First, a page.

SpaceX's historic mission and more SLS launch date woes in t

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SpaceX's successful parachuting

"I don’t think we saw anything in the mission so far that would preclude us from having a crewed mission later this year," NASA Deputy Commercial Crew program manager Steve Stich said Friday. "This flight really sets us up well for the rest of the year."

And with that—that being a successful parachute deployment concluding a week-long mission to send a Crewed Dragon capsule to the ISS—SpaceX has done it again. The company's big test flight with NASA went off without any major hitches, setting up Elon Musk's company to finally help the US space organization put American astronauts into space on American rockets once again.

Between the 50th anniversary of the Apollo missions getting more play at SXSW and this high profile NASA/SpaceX success, it seemed like the right time to once again highlight the Rocket Report—Ars' collaborative newsletter project where our intrepid space guru, Eric Berger, works with the community to highlight the week's most overlooked space news.

Powered by his own insights and reader submissions, each issue includes a launch schedule and updates on small, medium, and heavy lift rockets. Inbox lift-off occurs weekly on Thursdays. The latest edition for you to sample is below, and sign ups are available on the site. We'll be back with our regularly scheduled programming next week (though there's always a strong chance for some space content to peek through the clutter, of course).

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Orbital Transmission 03.12.2019

This week's launches

March 13: Delta IV | Wideband Global SATCOM spacecraft | Cape Canaveral, Fla. | 23:40 UTC

March 14: Soyuz FG | MS-12 crew mission to ISS | Baikonur, Kazakhstan | 19:14 UTC

Section or Upper Dek

This week in lift: What's an astronaut, anyway?

Recently, Ars explored the question of what to call the new class of people who will buy tickets on Virgin Galactic and Blue Origin vehicles when they return from their flights. Both companies intend to call their customers "astronauts," which is likely part of the cachet in buying such a ticket in the first place.

Beyond just the debate about where space begins, there is the question of whether someone who is a passenger on a suborbital ride deserves the "astronaut" designation. Most of the people in the article said these fliers did. "I think it's simple: if they get to 'space,' they're an astronaut," former NASA astronaut Nicole Stott said. "We're at a time where the opportunity for traveling to space is opening up to more people. Whether you are traveling to space as a professional who lives and works there or as someone just visiting, it seems the simplest approach is the best." For the time being, "astronauts" will be Ars' editorial style.

Controlling space debris in an era of prolific launch. With more launch providers than ever coming into the market from around the world, more satellites than ever will be going into space. More birds flying around in different orbits will only amp up the problem of space debris, the Aerospace Corporation's Jamie Morin writes in Nature. In his article, Morin outlines the four main elements of a global management system for space traffic as well as the steps needed to make it happen.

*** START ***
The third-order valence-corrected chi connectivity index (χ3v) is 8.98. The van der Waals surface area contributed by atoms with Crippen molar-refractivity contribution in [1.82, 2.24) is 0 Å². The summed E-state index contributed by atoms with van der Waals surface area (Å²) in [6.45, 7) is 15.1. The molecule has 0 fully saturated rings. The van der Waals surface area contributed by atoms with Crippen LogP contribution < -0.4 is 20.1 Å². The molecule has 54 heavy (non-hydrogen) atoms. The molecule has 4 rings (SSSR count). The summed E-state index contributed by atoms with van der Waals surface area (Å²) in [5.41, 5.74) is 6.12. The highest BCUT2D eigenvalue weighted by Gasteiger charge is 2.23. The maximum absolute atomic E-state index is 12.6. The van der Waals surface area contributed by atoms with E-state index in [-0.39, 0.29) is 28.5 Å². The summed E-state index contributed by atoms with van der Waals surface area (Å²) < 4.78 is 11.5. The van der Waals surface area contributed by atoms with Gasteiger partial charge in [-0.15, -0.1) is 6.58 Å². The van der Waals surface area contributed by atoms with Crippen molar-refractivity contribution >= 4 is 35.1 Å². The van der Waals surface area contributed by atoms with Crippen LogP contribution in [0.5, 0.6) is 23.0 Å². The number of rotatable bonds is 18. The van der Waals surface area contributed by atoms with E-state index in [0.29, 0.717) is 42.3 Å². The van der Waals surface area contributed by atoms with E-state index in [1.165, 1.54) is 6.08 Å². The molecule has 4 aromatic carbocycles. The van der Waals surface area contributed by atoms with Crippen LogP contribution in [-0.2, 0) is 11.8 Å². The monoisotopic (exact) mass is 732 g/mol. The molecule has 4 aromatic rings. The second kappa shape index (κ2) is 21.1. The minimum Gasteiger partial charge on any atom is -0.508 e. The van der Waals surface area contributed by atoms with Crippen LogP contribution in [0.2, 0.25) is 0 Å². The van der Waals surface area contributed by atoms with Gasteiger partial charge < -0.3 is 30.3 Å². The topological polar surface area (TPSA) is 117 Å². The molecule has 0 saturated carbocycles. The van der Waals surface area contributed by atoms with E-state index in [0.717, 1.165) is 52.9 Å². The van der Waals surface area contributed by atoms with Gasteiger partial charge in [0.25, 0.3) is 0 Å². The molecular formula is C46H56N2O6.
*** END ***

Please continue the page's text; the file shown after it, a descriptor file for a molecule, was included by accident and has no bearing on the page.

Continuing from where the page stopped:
The four elements are ... Improved tracking, prediction and identification, standards and norms, and efforts to reduce space debris. The United States is beginning to take the first steps, Morin writes, with plans to move space-tracking data from the military to a civil agency. This could increase international public trust and willingness to share data, and it could also improve space safety. (submitted by Rochefort)  

Rocket Lab targets second half of March. Rocket Lab's first launch of 2019, originally scheduled for late February, will now occur no earlier than the second half of March because of the delayed arrival of its payload, SpaceNews reports. DARPA said this week that its Radiofrequency Risk Reduction Deployment Demonstration (or R3D2) satellite arrived in New Zealand on March 4 for final launch preparation.

Still aiming for a dozen flights ... Rocket Lab later confirmed that the launch would take place between March 16 and 30 (US time), with four-hour windows each day from 6:30 to 10:30pm ET. The 150-kilogram satellite will be the only payload on the launch. We've previously said that Rocket Lab's goal of 12 missions in 2019 is highly ambitious, and with a maximum of one launch during the first quarter of this year, that remains an accurate statement. (submitted by Unrulycow)

More delays for Pegasus. Originally scheduled for 2017, a Pegasus rocket that will launch NASA's Ionospheric Connection Explorer will now launch no earlier than the second quarter of 2019, SpaceNews reports. Northrop Grumman, which manufactures the air-launched small-satellite booster, hasn't elaborated on the specific issue with the rocket or what it is doing to resolve it.

Not good for business ... The nearly two-year delay comes at a terrible time if you're trying to sell the Pegasus against a raft of competitors, including Virgin Orbit, which is preparing to fly its own considerably less expensive air-launched rocket in the coming months. This may well be the last Pegasus rocket that flies (which shows how much faith we have in Stratolaunch's deal to launch Pegasus rockets). (Submitted by Ken the Bin)

Ukraine mulls domestic launch site. A Ukrainian rocket developer has published plans for a spaceport on the country's Black Sea coast, which could give the former Soviet republic fully independent access to space for the first time, Russian Space Web reports. The KB Yuzhnoye Design Office, based in Dnipro, has plans for a site to launch its proposed two-stage rocket name Tsyklon-1M.

A first for Ukraine ... If built, the site and rocket could compete in the emerging market of smallest commercial satellite launches. The plans come after KB Yuzhnoye has had difficulty finding a launch site for its larger and more powerful Tsyklon-4M; the rocket maker had been negotiating with Brazil and Canada. A site in Ukraine, on the northern coast of the Black Sea for a smaller booster, would bypass those political problems. It is not clear what funding exists for development of the rocket and launch site.